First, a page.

“Judges, you are being judged. If someone catches you looking at your phone, talking to someone, or otherwise not paying attention to the competitor, it looks really, really bad.” (paraphrased words at the Tiger Claw Elite Championship judges’ meeting)
It sounds obvious, but a lot of things that shouldn’t happen, happen. The organizers do their best to establish rules and review them at the judges’ meetings, but in the end, they can’t control what judges do.
This year was my first time serving as a judge at the annual TCEC in San Jose on May 21st. I volunteered to: 1) Gain experience, 2) Support the organizers who face a dearth of traditional judges, 3) Attempt to raise the standard for quality traditional martial arts, and 4) I didn’t have a desire to compete this year.
If you watched me, you’d notice I’d focus on the lower body for fundamentals: stances, root, body structure, body mechanics, and applications. However, most beginners and practitioners in general are still building their foundation so I did take into account their power and spirit.
Overall, it was a good experience but I’ll be open about some of the issues in hopes of improving future tournaments. I’ve had negative experiences as a competitor and this may help other competitors understand the process from a judge’s perspective.
- Our staff is on a volunteer basis and our head judge was called to another ring so a different judge took over, we were missing 2 judges (each ring should have 5 judges), the ring coordinator was only available for the morning shift, and we were missing a runner/timekeeper. There was a lot of confusion throughout the day.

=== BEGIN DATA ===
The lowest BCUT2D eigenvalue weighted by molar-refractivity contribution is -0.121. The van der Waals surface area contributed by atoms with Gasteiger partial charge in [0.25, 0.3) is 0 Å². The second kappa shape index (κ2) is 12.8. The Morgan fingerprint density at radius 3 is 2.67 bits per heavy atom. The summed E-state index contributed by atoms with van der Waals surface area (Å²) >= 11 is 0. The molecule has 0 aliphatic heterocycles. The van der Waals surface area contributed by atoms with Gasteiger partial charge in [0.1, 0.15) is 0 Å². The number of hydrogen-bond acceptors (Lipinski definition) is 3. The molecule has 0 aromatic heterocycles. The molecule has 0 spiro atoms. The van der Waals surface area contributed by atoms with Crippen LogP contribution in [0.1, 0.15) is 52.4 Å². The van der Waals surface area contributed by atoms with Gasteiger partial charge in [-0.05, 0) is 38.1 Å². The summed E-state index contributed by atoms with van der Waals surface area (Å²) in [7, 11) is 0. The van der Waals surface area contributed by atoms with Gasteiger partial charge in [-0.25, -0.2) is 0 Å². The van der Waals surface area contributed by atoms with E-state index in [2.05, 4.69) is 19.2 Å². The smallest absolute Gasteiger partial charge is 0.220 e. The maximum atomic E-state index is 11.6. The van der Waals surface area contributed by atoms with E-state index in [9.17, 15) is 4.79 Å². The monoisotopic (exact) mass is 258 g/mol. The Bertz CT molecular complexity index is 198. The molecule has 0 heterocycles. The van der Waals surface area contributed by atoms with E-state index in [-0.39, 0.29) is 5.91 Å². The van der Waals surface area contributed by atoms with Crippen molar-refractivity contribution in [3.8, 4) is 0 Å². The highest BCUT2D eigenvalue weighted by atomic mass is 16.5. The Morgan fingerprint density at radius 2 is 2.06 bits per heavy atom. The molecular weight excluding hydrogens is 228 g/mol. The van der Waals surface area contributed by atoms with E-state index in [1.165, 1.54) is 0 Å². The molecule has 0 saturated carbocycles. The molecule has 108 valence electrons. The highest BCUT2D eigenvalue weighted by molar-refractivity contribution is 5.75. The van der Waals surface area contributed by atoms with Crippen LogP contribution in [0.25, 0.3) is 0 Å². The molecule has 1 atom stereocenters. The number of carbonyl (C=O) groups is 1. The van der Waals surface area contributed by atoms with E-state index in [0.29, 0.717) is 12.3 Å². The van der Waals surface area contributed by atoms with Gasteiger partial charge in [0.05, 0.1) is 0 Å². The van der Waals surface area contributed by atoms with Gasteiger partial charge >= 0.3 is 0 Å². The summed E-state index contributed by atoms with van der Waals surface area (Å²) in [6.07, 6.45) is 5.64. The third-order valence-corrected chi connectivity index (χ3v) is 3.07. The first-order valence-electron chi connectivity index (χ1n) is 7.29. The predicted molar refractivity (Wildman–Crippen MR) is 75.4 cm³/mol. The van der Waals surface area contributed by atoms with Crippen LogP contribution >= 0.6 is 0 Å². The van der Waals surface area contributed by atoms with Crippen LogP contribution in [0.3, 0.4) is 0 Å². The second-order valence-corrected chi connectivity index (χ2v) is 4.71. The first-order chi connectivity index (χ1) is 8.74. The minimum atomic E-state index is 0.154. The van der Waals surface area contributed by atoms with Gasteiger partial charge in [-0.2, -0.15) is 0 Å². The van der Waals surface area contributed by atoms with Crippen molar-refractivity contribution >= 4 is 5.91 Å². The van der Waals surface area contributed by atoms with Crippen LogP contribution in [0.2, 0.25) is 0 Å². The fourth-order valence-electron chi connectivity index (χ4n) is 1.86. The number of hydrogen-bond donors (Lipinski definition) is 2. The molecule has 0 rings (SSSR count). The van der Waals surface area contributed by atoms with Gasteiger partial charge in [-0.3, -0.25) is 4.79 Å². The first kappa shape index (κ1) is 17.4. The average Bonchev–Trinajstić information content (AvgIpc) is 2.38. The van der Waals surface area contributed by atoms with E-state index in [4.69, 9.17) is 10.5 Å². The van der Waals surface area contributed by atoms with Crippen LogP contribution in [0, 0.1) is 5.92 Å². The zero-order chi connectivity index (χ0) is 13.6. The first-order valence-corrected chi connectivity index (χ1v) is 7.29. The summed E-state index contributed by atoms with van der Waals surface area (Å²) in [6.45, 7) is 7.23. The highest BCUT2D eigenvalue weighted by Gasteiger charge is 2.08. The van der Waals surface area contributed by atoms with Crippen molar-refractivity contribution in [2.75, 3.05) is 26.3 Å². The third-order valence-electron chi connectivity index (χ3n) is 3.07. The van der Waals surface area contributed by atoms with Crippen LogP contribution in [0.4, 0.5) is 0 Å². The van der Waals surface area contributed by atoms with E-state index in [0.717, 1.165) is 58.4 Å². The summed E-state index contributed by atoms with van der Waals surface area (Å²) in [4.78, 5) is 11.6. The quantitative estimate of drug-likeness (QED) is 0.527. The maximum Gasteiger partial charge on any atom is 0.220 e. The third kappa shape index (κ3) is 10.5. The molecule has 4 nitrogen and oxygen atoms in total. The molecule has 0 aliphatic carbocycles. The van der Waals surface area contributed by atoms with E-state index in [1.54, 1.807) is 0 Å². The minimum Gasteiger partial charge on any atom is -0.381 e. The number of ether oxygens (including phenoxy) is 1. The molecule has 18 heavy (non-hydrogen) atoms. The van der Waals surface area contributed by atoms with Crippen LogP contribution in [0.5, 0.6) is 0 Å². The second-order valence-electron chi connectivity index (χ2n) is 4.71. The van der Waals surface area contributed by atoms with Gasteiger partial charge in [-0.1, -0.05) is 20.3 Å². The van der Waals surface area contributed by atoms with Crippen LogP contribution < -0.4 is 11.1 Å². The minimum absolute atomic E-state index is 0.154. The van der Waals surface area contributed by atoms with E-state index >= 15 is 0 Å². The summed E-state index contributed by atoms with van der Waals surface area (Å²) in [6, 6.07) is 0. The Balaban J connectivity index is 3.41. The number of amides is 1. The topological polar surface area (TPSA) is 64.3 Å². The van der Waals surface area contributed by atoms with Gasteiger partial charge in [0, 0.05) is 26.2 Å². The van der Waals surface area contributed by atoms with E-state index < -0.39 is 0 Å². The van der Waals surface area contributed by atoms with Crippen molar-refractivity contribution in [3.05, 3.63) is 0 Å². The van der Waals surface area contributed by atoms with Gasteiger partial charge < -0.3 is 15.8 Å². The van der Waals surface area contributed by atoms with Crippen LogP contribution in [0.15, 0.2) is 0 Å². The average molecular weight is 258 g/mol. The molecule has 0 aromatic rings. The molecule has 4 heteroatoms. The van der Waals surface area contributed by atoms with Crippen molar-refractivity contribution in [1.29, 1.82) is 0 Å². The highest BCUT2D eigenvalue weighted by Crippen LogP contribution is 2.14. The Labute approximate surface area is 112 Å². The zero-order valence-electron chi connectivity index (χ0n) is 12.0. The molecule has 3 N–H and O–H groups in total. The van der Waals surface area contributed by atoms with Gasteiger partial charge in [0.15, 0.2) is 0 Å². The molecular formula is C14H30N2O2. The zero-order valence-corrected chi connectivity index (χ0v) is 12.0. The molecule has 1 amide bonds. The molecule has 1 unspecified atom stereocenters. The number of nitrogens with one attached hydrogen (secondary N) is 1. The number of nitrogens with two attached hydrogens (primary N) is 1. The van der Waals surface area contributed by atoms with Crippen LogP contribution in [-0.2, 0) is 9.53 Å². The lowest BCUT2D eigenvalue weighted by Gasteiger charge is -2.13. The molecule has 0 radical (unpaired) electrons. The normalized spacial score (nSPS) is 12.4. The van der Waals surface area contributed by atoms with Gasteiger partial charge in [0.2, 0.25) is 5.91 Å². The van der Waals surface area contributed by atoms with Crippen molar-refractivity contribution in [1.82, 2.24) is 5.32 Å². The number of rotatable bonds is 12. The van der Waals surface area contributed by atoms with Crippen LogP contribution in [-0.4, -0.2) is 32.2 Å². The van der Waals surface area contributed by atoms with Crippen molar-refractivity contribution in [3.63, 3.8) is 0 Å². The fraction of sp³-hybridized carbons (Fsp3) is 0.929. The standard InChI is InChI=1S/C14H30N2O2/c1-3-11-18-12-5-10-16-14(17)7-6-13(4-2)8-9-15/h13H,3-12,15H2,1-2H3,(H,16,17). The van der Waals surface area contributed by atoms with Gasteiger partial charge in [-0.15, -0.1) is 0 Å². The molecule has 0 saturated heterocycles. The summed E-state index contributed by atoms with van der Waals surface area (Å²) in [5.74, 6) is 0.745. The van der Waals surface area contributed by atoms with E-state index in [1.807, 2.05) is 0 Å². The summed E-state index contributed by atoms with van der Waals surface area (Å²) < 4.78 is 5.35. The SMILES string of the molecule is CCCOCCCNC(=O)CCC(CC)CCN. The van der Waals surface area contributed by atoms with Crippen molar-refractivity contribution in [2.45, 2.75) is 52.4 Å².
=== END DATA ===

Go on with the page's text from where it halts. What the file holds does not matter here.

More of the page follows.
- We had over 60 First Timers and by the time I got to the 15th or 20th competitor, it was impossible to fairly judge them with consistency. For this division, we only provided a score and did not rank the competitors.
- I tried my best to use a wide spread of scores but sometimes a competitor who had better quality in some areas would stumble and I’d have to lower my score. The spread became narrower than I intended.
- The judges sat together at the table instead of in the corners and sometimes the other judges spoke or made sounds of approval/disapproval that may have influenced my score. I stayed quiet and did my best to judge based on what I saw and felt from each competitor.
- Not having much downtime and being in a loud and stuffy convention center left me with a headache for a good portion of the day. Being an all day volunteer while judging with consistent fairness and attentiveness takes a different kind of endurance.
There were three other challenges directly related to my attempt to raise the standard of traditional martial arts. I struggled with compromising my integrity versus keeping the event light and fun, especially for the Beginners ages 7-8.
- Skewed scores: The pressure to give higher scores to encourage First Timers and Beginners to continue competing. I didn’t receive any direct pressure, but other judges mentioned it. I gave higher scores to the younger participants but I was harsher with the adults, who didn’t seem to mind. I stayed consistent within each division.
- Ties: We had two instances where there was a 3-way tie among the kids for first place and the rule book doesn’t mention how to handle this. (There is a procedure for a 2-way tie with 5 judges present.) In the first case, we had the top 3 competitors compete again and placed them 1st, 2nd, and 3rd. In the second instance, we gave them all gold medals and didn’t award silver or bronze. I would’ve had them compete again if I had been head judge.
- No losers: The pressure to give all of the competitors medals if there were four kids in the division. The last place competitor started to cry and we ended up giving her a bronze medal which essentially negates the efforts of the 3rd place competitor and misses the chance to teach the kid how to handle losing.
I apologize to all the competitors and their families for the lack of organization at times. I was frustrated and would have done some things differently had I had the authority. I heard of even more frustrating and biased actions in another ring.
On the plus side, I appreciated the new experience and I saw a lot of good spirit and potential from the competitors. This far outweighs the negatives.